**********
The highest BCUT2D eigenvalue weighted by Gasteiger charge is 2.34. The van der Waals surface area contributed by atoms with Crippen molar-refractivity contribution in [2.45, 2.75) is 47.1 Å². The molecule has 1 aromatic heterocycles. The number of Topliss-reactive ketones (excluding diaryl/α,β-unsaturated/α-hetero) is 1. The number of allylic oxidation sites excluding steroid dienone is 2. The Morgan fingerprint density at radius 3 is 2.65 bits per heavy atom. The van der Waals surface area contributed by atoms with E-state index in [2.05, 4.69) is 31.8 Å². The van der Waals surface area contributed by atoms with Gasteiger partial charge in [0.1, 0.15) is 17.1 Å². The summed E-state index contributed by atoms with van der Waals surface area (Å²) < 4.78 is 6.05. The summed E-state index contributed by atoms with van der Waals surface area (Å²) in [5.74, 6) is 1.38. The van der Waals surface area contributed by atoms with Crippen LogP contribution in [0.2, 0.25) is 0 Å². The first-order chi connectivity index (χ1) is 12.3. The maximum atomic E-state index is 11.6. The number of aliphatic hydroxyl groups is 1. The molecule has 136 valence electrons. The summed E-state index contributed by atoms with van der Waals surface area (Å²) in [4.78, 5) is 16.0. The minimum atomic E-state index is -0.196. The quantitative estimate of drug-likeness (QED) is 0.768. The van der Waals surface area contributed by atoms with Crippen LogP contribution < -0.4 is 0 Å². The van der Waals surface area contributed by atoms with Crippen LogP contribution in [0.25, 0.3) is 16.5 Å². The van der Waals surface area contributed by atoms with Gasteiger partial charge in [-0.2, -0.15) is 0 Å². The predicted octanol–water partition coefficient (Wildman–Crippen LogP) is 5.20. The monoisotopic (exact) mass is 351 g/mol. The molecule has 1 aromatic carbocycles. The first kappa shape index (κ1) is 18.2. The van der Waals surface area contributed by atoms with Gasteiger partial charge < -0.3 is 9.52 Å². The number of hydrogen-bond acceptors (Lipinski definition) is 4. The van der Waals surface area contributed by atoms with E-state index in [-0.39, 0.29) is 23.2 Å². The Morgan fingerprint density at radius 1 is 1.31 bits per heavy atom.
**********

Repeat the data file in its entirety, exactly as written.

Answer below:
The highest BCUT2D eigenvalue weighted by Gasteiger charge is 2.34. The van der Waals surface area contributed by atoms with Crippen molar-refractivity contribution in [2.45, 2.75) is 47.1 Å². The molecule has 1 aromatic heterocycles. The number of Topliss-reactive ketones (excluding diaryl/α,β-unsaturated/α-hetero) is 1. The number of allylic oxidation sites excluding steroid dienone is 2. The Morgan fingerprint density at radius 3 is 2.65 bits per heavy atom. The van der Waals surface area contributed by atoms with E-state index in [2.05, 4.69) is 31.8 Å². The van der Waals surface area contributed by atoms with Gasteiger partial charge in [0.1, 0.15) is 17.1 Å². The summed E-state index contributed by atoms with van der Waals surface area (Å²) < 4.78 is 6.05. The summed E-state index contributed by atoms with van der Waals surface area (Å²) in [5.74, 6) is 1.38. The van der Waals surface area contributed by atoms with Crippen LogP contribution in [0.2, 0.25) is 0 Å². The first-order chi connectivity index (χ1) is 12.3. The maximum atomic E-state index is 11.6. The number of aliphatic hydroxyl groups is 1. The molecule has 136 valence electrons. The summed E-state index contributed by atoms with van der Waals surface area (Å²) in [4.78, 5) is 16.0. The minimum atomic E-state index is -0.196. The quantitative estimate of drug-likeness (QED) is 0.768. The van der Waals surface area contributed by atoms with Crippen LogP contribution < -0.4 is 0 Å². The van der Waals surface area contributed by atoms with Crippen LogP contribution in [0.25, 0.3) is 16.5 Å². The van der Waals surface area contributed by atoms with Gasteiger partial charge in [-0.2, -0.15) is 0 Å². The predicted octanol–water partition coefficient (Wildman–Crippen LogP) is 5.20. The monoisotopic (exact) mass is 351 g/mol. The molecule has 1 aromatic carbocycles. The first kappa shape index (κ1) is 18.2. The van der Waals surface area contributed by atoms with Gasteiger partial charge < -0.3 is 9.52 Å². The number of hydrogen-bond acceptors (Lipinski definition) is 4. The van der Waals surface area contributed by atoms with E-state index in [-0.39, 0.29) is 23.2 Å². The Morgan fingerprint density at radius 1 is 1.31 bits per heavy atom.